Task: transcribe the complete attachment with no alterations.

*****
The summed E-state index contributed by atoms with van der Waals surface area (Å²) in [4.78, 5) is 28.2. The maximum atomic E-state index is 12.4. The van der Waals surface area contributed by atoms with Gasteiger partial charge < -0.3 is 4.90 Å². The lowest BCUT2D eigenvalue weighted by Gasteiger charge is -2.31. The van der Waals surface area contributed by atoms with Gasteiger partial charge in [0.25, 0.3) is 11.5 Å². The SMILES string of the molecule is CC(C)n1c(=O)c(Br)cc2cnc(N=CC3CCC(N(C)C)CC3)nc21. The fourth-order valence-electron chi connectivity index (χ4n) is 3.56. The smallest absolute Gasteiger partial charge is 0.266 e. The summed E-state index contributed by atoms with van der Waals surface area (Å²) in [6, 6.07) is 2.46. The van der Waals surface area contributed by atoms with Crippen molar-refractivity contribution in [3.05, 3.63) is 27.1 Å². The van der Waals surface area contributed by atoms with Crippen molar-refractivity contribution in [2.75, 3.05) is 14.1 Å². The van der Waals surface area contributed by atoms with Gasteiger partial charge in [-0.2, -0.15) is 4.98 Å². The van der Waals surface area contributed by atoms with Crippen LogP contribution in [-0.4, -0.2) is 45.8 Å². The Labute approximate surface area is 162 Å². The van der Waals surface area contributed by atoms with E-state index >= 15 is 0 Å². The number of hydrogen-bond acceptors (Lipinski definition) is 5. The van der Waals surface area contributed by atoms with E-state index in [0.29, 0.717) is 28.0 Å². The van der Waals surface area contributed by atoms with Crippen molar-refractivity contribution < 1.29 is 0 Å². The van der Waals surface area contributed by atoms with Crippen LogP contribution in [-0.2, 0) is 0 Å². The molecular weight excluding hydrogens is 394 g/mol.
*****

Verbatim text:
The summed E-state index contributed by atoms with van der Waals surface area (Å²) in [4.78, 5) is 28.2. The maximum atomic E-state index is 12.4. The van der Waals surface area contributed by atoms with Gasteiger partial charge < -0.3 is 4.90 Å². The lowest BCUT2D eigenvalue weighted by Gasteiger charge is -2.31. The van der Waals surface area contributed by atoms with Gasteiger partial charge in [0.25, 0.3) is 11.5 Å². The SMILES string of the molecule is CC(C)n1c(=O)c(Br)cc2cnc(N=CC3CCC(N(C)C)CC3)nc21. The fourth-order valence-electron chi connectivity index (χ4n) is 3.56. The smallest absolute Gasteiger partial charge is 0.266 e. The summed E-state index contributed by atoms with van der Waals surface area (Å²) in [6, 6.07) is 2.46. The van der Waals surface area contributed by atoms with Crippen molar-refractivity contribution in [3.05, 3.63) is 27.1 Å². The van der Waals surface area contributed by atoms with Crippen molar-refractivity contribution in [2.75, 3.05) is 14.1 Å². The van der Waals surface area contributed by atoms with Gasteiger partial charge in [-0.2, -0.15) is 4.98 Å². The van der Waals surface area contributed by atoms with Crippen LogP contribution in [-0.4, -0.2) is 45.8 Å². The Labute approximate surface area is 162 Å². The van der Waals surface area contributed by atoms with E-state index >= 15 is 0 Å². The number of hydrogen-bond acceptors (Lipinski definition) is 5. The van der Waals surface area contributed by atoms with E-state index in [0.29, 0.717) is 28.0 Å². The van der Waals surface area contributed by atoms with Crippen molar-refractivity contribution < 1.29 is 0 Å². The van der Waals surface area contributed by atoms with Crippen LogP contribution in [-0.2, 0) is 0 Å². The molecular weight excluding hydrogens is 394 g/mol.